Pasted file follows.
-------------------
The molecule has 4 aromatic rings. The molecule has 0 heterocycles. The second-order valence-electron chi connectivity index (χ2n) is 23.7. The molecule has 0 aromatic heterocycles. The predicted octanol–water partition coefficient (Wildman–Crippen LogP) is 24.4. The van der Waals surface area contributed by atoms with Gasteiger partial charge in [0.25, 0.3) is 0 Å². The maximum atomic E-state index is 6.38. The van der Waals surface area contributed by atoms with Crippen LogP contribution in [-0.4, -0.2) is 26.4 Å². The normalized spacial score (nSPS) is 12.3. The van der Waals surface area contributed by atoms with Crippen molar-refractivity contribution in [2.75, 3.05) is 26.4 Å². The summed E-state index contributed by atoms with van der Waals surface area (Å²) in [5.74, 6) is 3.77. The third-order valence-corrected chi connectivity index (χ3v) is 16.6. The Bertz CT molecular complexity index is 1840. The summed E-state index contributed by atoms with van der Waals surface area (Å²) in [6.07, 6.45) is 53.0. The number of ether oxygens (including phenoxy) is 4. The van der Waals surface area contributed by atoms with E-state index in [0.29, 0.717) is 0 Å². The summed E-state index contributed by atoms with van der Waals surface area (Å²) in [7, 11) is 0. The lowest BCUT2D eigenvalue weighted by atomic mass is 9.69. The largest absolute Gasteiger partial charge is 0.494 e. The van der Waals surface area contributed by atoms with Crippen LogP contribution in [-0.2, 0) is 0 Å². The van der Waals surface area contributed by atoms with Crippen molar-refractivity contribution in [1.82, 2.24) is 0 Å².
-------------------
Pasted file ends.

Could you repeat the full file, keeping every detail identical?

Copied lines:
The molecule has 4 aromatic rings. The molecule has 0 heterocycles. The second-order valence-electron chi connectivity index (χ2n) is 23.7. The molecule has 0 aromatic heterocycles. The predicted octanol–water partition coefficient (Wildman–Crippen LogP) is 24.4. The van der Waals surface area contributed by atoms with Gasteiger partial charge in [0.25, 0.3) is 0 Å². The maximum atomic E-state index is 6.38. The van der Waals surface area contributed by atoms with Crippen LogP contribution in [-0.4, -0.2) is 26.4 Å². The normalized spacial score (nSPS) is 12.3. The van der Waals surface area contributed by atoms with Crippen molar-refractivity contribution in [2.75, 3.05) is 26.4 Å². The summed E-state index contributed by atoms with van der Waals surface area (Å²) in [5.74, 6) is 3.77. The third-order valence-corrected chi connectivity index (χ3v) is 16.6. The Bertz CT molecular complexity index is 1840. The summed E-state index contributed by atoms with van der Waals surface area (Å²) in [6.07, 6.45) is 53.0. The number of ether oxygens (including phenoxy) is 4. The van der Waals surface area contributed by atoms with E-state index in [0.29, 0.717) is 0 Å². The summed E-state index contributed by atoms with van der Waals surface area (Å²) in [7, 11) is 0. The lowest BCUT2D eigenvalue weighted by atomic mass is 9.69. The largest absolute Gasteiger partial charge is 0.494 e. The van der Waals surface area contributed by atoms with Crippen LogP contribution in [-0.2, 0) is 0 Å². The van der Waals surface area contributed by atoms with Crippen molar-refractivity contribution in [1.82, 2.24) is 0 Å².